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 Post subject: All but one.
PostPosted: Mon Jun 18, 2018 5:41 pm 
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Location: Wooster, Ohio
I’m a novice as it comes to uilleann pipes, so if I am missing something elementary let me know. :)

I sat down to pipe and I noticed that everything appears to be in tune (key of D) except for B. B is coming out as a very solid B flat. (For the record, I have only tested the first octave and am using the following fingering [thumb —> bottom]: XX00 XXXX X. It is a 4-keyed chanter.)

I am 95% sure it used to play B. Since I have had the chanter, I have not removed the reed until yesterday, so I suspect the reed to be the issue, but I do not know which variable regarding the reed is the issue.

Any thoughts?


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 Post subject: Re: All but one.
PostPosted: Mon Jun 18, 2018 6:56 pm 
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Good to see you're getting acquainted with the pipes.

Reed was good late last year. Two good players, including the reedmaker, test played it and it sounded fine. It has been several months since then, and most of the time the set has been sitting idle. But it seemed fine, in my limited experience, when I sent the set to you.

I would tend to look first at bag technique or leaky fingers and branch out from there. You really need to nail down a local piper. :wink:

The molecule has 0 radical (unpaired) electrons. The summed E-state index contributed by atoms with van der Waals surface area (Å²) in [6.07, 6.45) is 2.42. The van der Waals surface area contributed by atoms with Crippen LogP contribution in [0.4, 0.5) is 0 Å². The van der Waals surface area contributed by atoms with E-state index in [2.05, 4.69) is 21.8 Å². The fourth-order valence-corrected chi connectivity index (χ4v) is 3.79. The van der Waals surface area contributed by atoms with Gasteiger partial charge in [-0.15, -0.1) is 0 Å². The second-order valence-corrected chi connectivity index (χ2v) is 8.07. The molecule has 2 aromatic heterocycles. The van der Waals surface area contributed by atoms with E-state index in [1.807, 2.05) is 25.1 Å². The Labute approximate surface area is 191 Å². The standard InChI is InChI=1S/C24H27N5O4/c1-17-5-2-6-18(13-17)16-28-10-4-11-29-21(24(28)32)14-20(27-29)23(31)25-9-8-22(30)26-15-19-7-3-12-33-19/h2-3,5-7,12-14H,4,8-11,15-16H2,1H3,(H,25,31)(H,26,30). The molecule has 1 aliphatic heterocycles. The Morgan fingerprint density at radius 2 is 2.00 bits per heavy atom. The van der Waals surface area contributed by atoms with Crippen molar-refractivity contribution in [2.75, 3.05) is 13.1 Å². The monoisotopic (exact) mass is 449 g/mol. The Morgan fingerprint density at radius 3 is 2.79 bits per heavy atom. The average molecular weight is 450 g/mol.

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 Post subject: Re: All but one.
PostPosted: Mon Jun 18, 2018 7:09 pm 
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awildman wrote:
You really need to nail down a local piper. :wink:


We’ll that is the problem: I wouldn’t have taken out the reed myself but a local pipe maker did. :p He had played the set beautifully and said the chanter was “pretty good”, but at some point took out the reed, put it back in, and now the B is wonkey. :p

This is why my guess is that it is the reed as some changes to the chanter can affect one note toward the top or the bottom more than other notes (based on my bamboo-flute making experience), but it could be my technique. I will keep checking that. :)


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 Post subject: Re: All but one.
PostPosted: Mon Jun 18, 2018 7:31 pm 
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Personally, it really irritates me for someone to take the reed out of someone else's working chanter. I would never disturb a reed that is working well, and never remove someone else's reed, unless they asked me to for some reason. You don't even need to take it out to adjust the bridle. The only real reasons to remove the reed are to adjust the pitch of the chanter up or down, to re-seat it if the seat is not air tight, or to change the reed.

Did he adjust the bridle? Opening or closing the lips of the reed (with the bridle) can affect several notes in various ways, but usually not just the B in my experience.

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 Post subject: Re: All but one.
PostPosted: Mon Jun 18, 2018 7:50 pm 
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If you don't think it was wonky before and it is wonky after he messed with it, you should take it back to him and let him make it right. Hopefully he can......